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How The IEA Lost 200 Million Oil Barrels

How The IEA Lost 200 Million Oil Barrels

Estimates from the IEA showed…

IEA ''Loses'' 200 Million Barrels Of Crude Oil

IEA ''Loses'' 200 Million Barrels Of Crude Oil

There is a 200-million-barrel gap…

Oil Falters On Unexpected Crude Inventory Build

Oil Falters On Unexpected Crude Inventory Build

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Nick Cunningham

Nick Cunningham

Nick Cunningham is an independent journalist, covering oil and gas, energy and environmental policy, and international politics. He is based in Portland, Oregon. 

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What’s Behind The Mid-Week Oil Price Crash

Oil prices crashed mid-week on news that U.S. crude oil inventories spiked, offering evidence that the oil market is not as tight as expected only a few days ago.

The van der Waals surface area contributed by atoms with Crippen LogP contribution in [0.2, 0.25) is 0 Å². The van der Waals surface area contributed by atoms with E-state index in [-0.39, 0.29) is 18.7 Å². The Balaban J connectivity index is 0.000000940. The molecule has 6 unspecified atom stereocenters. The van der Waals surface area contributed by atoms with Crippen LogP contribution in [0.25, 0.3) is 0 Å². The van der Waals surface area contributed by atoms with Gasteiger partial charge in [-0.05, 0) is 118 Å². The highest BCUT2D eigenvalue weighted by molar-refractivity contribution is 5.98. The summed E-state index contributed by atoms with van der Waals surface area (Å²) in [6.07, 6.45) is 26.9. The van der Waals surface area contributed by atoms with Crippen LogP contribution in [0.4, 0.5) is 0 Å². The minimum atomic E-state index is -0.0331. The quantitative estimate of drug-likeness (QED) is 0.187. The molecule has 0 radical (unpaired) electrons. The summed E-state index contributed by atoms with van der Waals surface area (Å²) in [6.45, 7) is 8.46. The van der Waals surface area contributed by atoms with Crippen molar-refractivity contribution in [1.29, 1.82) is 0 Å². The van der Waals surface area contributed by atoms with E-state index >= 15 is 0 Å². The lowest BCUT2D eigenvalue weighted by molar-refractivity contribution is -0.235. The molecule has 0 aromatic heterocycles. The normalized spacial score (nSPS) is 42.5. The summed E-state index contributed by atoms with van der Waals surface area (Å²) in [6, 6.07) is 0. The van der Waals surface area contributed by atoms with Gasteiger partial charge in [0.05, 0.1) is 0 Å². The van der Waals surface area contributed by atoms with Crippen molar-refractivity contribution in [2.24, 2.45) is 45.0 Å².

U.S. inventories jumped by 10 million barrels last week, rising to 470.6 million barrels. That is about 34 million barrels higher than at this point last year, and stocks are up about 20 million barrels in the last month alone. Rising inventories, especially consecutive increases of this magnitude, cut against the narrative that the oil market is suffering from a supply deficit.

WTI crashed on the news, falling more than $2 per barrel in midday trading on Thursday. Adding to crude’s woes was news that Russia continues to produce in excess of its agreed upon cut as part of the OPEC+ deal. “When the U.S. crude-oil warehouses bulge to their highest levels since September 2017, while production continues to set new high-water marks, warning signals should be flashing red,” said Stephen Innes, head of trading at SPI Asset Management, according to Bloomberg.

The oil market was roughly balanced in April, after having fallen into a supply deficit on the order of about 480,000 bpd, according to Standard Chartered. While geopolitical flashpoints dominate the headlines and spread fear of supply risk, OPEC+ may not have a ton of room to increase production without creating another supply surplus, Standard Chartered said. The only…





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